Gaming the system
The Opinion page in the Christmas edition was an interesting read. First, the “Montana View” claims that “Enzi, Lee let veterans down”. This regards Agent Orange exposure by veterans who served in the Navy offshore in Vietnam, and the supposed medical issues they now suffer from that exposure. I can understand that, IF they handled Agent Orange, and IF their maladies can be traced to that handling. All others serving in the fleet during that time period not handling Agent Orange in a manner that exposed them to its toxicity are just gaming the system, in my view, and should not be entitled to medical benefits.
I was surprised to learn years later that not all service members of that time period were eligible for medical benefits. I guess it was only for those who served in hazardous situations, thus drawing hazardous duty pay, who were eligible for VA benefits. I never thought about it at the time but appreciate those benefits now. So I think Enzi and Lee are right, and have stepped forward to NOT let our country down by NOT letting some veterans game the system.
Then, the “Guest View” by Otstot, Tucker, Thomas, and Okland claims Zinke is leaving our public lands vulnerable because Karen Budd-Falen, whom he hired, remains as a deputy solicitor for Interior. They fear she will open vast areas of Interior-managed public lands to instant exploitation and degradation. What poppycock!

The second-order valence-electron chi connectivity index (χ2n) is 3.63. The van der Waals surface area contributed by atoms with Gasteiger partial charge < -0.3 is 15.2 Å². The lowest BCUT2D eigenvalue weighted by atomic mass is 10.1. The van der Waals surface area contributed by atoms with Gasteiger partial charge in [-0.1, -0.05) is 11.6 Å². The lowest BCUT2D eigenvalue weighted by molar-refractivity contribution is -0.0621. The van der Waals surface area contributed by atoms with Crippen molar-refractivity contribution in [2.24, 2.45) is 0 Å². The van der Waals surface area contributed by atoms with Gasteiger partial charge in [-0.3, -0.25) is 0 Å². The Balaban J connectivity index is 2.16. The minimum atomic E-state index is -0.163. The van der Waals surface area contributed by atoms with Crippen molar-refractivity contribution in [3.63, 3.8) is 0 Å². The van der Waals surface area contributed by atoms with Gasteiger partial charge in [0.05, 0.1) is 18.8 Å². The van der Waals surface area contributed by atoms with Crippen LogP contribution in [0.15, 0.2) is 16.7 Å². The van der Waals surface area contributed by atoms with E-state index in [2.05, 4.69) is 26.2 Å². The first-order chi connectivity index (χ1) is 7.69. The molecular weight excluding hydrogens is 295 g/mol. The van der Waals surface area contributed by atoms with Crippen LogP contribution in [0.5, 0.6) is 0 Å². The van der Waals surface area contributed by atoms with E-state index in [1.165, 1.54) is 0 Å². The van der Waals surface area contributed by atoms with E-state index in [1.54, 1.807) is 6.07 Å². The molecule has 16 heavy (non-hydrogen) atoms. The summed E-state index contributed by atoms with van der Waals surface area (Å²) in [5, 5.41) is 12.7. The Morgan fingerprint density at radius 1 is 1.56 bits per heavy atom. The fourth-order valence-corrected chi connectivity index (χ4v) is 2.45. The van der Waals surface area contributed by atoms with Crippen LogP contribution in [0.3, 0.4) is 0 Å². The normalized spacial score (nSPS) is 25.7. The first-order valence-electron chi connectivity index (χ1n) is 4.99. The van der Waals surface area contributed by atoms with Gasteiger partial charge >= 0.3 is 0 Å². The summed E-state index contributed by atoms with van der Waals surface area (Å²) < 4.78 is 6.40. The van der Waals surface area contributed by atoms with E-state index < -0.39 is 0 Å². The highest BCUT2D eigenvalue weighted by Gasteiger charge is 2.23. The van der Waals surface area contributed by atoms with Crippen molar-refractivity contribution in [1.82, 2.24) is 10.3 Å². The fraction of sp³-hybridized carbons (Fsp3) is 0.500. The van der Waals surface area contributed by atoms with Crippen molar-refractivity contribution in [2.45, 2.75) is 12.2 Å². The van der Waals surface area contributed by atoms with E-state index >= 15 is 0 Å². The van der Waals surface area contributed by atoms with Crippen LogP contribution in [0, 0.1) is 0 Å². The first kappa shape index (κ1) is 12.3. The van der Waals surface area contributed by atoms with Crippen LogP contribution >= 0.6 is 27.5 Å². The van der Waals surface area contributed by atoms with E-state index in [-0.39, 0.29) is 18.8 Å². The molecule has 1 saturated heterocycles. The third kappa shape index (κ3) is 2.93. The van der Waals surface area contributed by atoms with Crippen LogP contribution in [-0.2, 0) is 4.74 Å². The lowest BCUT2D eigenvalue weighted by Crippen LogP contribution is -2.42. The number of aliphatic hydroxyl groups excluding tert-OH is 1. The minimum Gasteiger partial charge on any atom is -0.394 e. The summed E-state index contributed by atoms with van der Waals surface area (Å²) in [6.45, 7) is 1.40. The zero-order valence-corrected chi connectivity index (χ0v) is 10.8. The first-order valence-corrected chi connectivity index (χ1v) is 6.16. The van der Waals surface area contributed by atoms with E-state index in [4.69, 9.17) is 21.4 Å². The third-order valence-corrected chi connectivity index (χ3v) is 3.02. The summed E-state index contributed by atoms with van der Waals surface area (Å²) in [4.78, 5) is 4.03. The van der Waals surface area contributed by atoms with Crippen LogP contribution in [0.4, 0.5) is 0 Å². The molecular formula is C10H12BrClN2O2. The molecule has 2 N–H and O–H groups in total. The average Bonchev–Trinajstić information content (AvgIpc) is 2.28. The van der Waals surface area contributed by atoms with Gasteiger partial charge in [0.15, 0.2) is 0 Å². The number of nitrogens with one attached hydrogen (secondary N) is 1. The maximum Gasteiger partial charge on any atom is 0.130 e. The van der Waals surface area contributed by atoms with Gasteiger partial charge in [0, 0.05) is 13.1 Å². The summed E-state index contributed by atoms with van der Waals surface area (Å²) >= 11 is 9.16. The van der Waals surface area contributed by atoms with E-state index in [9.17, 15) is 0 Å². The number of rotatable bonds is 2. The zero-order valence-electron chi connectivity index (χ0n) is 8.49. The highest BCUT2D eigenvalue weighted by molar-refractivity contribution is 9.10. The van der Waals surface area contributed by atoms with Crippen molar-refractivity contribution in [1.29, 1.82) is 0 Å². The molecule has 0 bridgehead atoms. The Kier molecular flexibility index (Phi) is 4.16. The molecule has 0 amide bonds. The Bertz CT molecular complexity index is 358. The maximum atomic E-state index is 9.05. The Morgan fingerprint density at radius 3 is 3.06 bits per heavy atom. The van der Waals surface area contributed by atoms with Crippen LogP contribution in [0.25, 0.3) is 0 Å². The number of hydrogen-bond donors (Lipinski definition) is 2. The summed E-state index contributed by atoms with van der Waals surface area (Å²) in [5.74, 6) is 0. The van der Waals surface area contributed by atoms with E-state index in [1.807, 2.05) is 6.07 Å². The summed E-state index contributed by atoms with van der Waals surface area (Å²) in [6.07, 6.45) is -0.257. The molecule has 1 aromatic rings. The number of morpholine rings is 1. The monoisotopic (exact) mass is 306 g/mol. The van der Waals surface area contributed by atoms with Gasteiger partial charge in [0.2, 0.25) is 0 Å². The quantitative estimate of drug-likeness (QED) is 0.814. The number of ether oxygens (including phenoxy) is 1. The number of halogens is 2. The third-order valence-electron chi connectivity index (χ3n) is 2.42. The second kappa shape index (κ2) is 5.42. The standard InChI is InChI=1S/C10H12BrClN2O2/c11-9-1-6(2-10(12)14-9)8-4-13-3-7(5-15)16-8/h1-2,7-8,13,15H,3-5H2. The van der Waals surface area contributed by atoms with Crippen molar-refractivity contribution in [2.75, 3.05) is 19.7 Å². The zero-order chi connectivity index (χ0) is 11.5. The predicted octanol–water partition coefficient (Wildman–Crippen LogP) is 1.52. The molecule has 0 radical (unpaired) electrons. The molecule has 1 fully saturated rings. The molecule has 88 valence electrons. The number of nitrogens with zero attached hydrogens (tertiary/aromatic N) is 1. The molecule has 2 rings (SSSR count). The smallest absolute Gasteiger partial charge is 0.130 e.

Ms. Budd-Falen supports reasonable development of our natural (commodity) resources on public lands. Roughly half of the west is comprised of federal public lands, and overzealous management of these lands by Federal officials with preservational bents have done significant damage to the industries and communities trying to develop these lands.
NW Montana, the Troy-Libby area, comes to mind. This started with President Carter, became worse during Clinton’s tenure, and became an abomination with Obama. Beginning with the transplanting of Canadian wolves, Ms. Budd-Falen pushes back on all these snobby, elitist agendas and tries to bring some sense of sanity to our public lands’ management.
How bad is it? Knowing that the Helena-Lewis & Clark National Forest is now roughly 80% wilderness and wilderness-in-waiting gives some perspective. So yes, knowing that Ms. Budd-Falen remains in a position to fight for reasonable and responsible commodity development of our public lands gives me hope that better times are coming for rural America.
EA Johnson, Butte